Transport multiplex A 440 comprises three transport sub streams, denoted as program 1 (441), program 1 (442) and program (443). Transport MUX B 450 comprises three transport sub streams denoted as program A (451), program B (452) and program C (453). For purposes of this discussion it is assumed that transport MUX B will be concatenated to transport MUX A at the sub stream level. That is, program 1 441 and program A 451 will be concatenated to form a first transport sub stream within a transition stream comprising a plurality of sub streams. Specifically, program 1 will be exited at an out frame 441-OUT while program A will be entered at an IN frame 451-IN. Similarly, program 2 will be exited at an out frame 442OUT while program B will be entered at an IN frame 452-IN; program 3 will be exited at an OUT frame 443-OUT while program C will be entered at an IN frame 453-IN. The resulting transition stream will comprise a transport multiplex stream comprising portions of all six streams including frame accurate seamless splice points as indicated in FIG. 4B and described above.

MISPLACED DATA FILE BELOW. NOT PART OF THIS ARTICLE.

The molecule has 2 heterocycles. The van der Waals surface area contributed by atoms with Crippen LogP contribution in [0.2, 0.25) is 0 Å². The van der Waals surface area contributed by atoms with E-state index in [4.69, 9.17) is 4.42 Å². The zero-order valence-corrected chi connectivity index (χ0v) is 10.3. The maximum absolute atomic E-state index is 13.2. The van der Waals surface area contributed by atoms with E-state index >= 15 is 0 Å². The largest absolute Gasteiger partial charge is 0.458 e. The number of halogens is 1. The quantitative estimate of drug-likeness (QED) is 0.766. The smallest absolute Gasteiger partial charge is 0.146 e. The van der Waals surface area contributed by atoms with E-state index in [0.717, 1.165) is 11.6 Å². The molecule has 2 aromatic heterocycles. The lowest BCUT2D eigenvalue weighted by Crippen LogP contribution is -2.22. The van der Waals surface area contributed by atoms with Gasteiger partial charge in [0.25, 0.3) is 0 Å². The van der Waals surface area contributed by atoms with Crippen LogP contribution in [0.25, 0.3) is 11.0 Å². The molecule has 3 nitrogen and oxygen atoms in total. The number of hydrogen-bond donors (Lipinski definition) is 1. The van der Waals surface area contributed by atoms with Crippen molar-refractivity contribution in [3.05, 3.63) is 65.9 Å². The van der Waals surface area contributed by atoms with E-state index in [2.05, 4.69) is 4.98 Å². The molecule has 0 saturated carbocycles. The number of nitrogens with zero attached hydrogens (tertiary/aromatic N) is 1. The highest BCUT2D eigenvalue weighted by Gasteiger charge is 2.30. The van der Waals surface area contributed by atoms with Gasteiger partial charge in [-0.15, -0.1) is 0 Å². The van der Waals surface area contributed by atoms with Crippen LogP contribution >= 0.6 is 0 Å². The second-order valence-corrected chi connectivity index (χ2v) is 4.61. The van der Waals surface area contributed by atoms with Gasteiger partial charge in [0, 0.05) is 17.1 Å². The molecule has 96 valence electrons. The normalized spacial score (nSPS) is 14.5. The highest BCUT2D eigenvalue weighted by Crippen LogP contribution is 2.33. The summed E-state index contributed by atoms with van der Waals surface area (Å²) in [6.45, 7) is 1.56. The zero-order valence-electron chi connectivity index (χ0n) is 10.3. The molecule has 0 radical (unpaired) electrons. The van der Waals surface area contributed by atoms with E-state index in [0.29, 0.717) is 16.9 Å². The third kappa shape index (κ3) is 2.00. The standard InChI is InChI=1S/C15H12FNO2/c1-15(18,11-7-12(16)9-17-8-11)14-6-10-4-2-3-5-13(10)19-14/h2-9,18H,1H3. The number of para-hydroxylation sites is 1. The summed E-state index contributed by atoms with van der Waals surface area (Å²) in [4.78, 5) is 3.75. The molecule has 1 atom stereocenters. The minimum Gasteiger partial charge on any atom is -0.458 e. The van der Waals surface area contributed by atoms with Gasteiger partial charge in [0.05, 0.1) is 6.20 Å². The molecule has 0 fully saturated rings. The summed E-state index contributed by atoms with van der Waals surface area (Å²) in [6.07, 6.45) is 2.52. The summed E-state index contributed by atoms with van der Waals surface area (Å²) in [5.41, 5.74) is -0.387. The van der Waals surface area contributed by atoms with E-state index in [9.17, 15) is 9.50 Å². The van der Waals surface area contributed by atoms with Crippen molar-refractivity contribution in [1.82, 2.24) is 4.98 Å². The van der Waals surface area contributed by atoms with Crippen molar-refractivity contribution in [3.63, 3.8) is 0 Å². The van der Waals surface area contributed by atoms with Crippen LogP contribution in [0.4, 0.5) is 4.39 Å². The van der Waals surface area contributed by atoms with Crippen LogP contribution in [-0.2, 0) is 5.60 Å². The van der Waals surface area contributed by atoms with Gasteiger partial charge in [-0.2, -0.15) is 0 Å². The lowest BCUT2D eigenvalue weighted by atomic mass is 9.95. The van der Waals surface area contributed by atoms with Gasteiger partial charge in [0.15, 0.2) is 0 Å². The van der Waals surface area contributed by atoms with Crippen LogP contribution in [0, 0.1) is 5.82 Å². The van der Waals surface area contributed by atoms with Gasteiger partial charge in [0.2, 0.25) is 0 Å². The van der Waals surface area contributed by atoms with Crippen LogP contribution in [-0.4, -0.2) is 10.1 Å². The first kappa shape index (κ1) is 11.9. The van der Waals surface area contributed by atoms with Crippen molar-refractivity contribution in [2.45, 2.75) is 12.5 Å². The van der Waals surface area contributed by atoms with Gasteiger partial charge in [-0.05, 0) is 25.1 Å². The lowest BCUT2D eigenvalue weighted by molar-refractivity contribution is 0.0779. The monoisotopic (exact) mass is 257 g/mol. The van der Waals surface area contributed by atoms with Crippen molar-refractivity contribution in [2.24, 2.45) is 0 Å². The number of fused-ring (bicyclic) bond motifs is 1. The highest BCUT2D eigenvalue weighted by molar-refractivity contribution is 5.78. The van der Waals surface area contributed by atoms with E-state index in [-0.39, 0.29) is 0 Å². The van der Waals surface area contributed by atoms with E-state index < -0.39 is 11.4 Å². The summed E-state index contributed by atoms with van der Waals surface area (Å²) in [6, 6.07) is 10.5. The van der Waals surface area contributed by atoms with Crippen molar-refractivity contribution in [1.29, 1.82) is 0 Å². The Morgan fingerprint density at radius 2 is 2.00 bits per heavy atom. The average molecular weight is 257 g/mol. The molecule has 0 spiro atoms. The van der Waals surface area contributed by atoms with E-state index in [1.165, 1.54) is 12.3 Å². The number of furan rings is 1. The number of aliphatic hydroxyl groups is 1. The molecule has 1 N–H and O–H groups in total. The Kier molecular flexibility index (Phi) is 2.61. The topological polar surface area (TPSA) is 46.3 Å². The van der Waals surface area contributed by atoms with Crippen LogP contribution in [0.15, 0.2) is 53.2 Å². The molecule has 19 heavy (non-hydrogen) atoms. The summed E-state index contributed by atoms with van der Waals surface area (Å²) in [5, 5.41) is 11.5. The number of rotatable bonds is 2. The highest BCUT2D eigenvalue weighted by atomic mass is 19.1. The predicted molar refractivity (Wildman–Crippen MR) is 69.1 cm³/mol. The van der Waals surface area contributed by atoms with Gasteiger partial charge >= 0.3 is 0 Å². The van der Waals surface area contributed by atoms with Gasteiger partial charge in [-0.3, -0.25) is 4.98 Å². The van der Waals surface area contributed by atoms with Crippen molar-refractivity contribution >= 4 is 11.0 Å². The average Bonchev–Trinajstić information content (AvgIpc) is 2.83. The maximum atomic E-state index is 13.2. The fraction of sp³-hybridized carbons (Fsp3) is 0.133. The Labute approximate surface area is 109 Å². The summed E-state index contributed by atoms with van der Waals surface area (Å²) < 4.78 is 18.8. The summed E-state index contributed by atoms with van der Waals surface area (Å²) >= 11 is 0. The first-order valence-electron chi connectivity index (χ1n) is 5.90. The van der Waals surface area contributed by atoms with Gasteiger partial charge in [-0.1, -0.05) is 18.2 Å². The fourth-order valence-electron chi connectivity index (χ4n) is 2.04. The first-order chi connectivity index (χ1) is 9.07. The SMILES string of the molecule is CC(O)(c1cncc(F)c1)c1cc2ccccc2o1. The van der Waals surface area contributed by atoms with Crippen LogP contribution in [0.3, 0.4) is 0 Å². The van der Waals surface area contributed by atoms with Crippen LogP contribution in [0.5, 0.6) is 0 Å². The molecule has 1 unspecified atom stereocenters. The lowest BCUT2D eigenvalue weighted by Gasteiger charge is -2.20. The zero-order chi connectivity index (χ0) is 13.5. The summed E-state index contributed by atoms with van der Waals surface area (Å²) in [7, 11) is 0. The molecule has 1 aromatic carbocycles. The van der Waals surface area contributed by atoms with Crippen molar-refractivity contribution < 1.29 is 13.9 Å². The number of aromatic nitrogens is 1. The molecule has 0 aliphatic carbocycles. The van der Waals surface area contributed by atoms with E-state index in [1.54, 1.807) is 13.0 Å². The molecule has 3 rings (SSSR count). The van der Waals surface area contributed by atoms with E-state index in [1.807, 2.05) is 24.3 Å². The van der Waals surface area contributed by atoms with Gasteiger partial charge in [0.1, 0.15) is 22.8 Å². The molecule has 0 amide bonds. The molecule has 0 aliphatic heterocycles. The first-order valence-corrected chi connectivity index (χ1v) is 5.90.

In addition to video frames, each of the transport sub streams includes non-video data such as meta data, data essence and audio data. As indicated in FIG. 4B, each of the splice points and the video frames included within the transition stream is associated with an extent of such non-video data. Thus, each of the transport MUX sub streams will be decoded or otherwise processed to accommodate the extraction of all necessary video and non-video data to effect individual transition sub streams. The individual transition sub streams are then incorporated into a multi-program transition stream for subsequently concatenating the first multi-program stream A (440) and the second multi-program stream B (450).